The reason for your firing and your response to it can have tremendous impact on potential opportunities. Be sure your explanation for leaving matches that of your former employer. If it doesn't, be prepared to deal effectively with the discrepancies. Do everything you can to portray your departure as a positive event, even if the only plus has been personal growth.

If your last employer is assassinating your character in reference checks, instead use as references colleagues who admire your work. Round out your references with people who know you through professional organizations, volunteer work or hobbies.

Job-search techniques. You say your resume is in front of 400 firms and your name is before 1,000 more. How did these 1,400 companies hear about you? Have you been relying exclusively on mailing resumes, the least effective job-search tool? Companies use them as a screening device by looking for what's missing instead of what's there. Resumes usually are forwarded to Human Resources first rather than directly to technical departments. Consequently, the people who do the actual hiring may never get to see your resume because it's been screened out

Along with using search firms and answering ads, concentrate your time and effort on the best source for job leads: networking. Professional organizations, conventions, former colleagues, college friends and instructors, fellow hobbyists and a variety of other friends, relatives and associates can help you uncover the hidden job market Employers like to hire people who have been referred to them (preferably for free by individuals whose judgment they trust). The majority of jobs are filled this way.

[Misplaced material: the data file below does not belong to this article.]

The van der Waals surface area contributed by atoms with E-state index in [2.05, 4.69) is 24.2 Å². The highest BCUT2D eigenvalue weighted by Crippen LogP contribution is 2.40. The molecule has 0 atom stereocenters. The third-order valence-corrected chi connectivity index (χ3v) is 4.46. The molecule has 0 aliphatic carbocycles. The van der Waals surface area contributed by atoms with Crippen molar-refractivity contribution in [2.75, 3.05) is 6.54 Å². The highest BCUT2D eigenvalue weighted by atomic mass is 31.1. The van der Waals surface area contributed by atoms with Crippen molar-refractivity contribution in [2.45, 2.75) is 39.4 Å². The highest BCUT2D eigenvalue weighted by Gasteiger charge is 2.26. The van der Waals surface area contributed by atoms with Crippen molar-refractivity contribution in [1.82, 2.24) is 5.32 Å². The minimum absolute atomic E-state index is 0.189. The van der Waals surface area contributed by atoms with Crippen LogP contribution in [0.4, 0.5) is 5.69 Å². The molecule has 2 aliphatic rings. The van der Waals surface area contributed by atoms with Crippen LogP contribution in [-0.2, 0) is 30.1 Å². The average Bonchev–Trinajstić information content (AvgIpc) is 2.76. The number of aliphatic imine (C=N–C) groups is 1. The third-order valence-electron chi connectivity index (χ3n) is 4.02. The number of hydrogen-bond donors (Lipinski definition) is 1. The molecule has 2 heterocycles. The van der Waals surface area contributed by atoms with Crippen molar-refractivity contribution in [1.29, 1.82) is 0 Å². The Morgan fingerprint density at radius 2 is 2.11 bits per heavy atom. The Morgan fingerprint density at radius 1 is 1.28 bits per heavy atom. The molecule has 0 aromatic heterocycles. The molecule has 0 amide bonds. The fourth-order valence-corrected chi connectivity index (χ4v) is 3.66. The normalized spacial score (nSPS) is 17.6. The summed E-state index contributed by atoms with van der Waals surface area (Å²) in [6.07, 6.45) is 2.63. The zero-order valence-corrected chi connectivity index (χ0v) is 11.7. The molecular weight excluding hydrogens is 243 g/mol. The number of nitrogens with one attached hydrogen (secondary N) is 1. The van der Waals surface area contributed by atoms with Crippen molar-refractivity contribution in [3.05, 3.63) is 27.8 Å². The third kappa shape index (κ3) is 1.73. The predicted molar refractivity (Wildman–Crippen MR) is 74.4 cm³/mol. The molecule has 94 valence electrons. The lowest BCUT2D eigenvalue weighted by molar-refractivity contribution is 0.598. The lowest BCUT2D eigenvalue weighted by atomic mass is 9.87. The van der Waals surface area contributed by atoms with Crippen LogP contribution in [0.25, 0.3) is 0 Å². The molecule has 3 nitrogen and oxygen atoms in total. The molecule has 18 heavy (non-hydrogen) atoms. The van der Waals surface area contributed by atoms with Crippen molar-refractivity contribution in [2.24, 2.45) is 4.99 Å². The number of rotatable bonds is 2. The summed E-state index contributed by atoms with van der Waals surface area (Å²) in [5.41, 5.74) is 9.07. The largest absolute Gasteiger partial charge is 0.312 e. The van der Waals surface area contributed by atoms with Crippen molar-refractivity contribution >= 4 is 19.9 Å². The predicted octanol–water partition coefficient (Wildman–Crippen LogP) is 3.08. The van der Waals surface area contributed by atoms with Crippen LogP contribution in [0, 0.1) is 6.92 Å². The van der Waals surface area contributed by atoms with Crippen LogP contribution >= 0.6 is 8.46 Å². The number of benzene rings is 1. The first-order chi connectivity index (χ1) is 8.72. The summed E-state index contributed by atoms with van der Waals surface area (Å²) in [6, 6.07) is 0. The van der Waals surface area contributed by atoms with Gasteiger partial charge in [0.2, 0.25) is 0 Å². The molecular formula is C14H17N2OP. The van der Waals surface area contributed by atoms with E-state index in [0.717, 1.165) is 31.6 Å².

Resume format. Every resume should start with an objective. Without one, employers have to guess the position you seek and you're unlikely to mesh your accomplishments with the job you're pursuing. Resumes must be targeted sales tools. Otherwise, they are prime candidates for the round file.

Take a close look at the following excerpt from your resume, which covers your last 21 years of experience. (Names and locations of employers have been omitted.)

Work History:

1977 to 1988-Senior Engineer

  • Designed an Experiment Loop Coolant System bypass, which incorporated rupture discs, for the Thermal Swell Accumulators for the Power Burst Facility (PBF).

  • Wrote System Design Document for Experiment Loops at the Advanced Test Reactor (ATR).

  • Designed, analyzed and installed several experiment Loop Coolant System modifications for the Severe Fuel Damage Tests at PBF.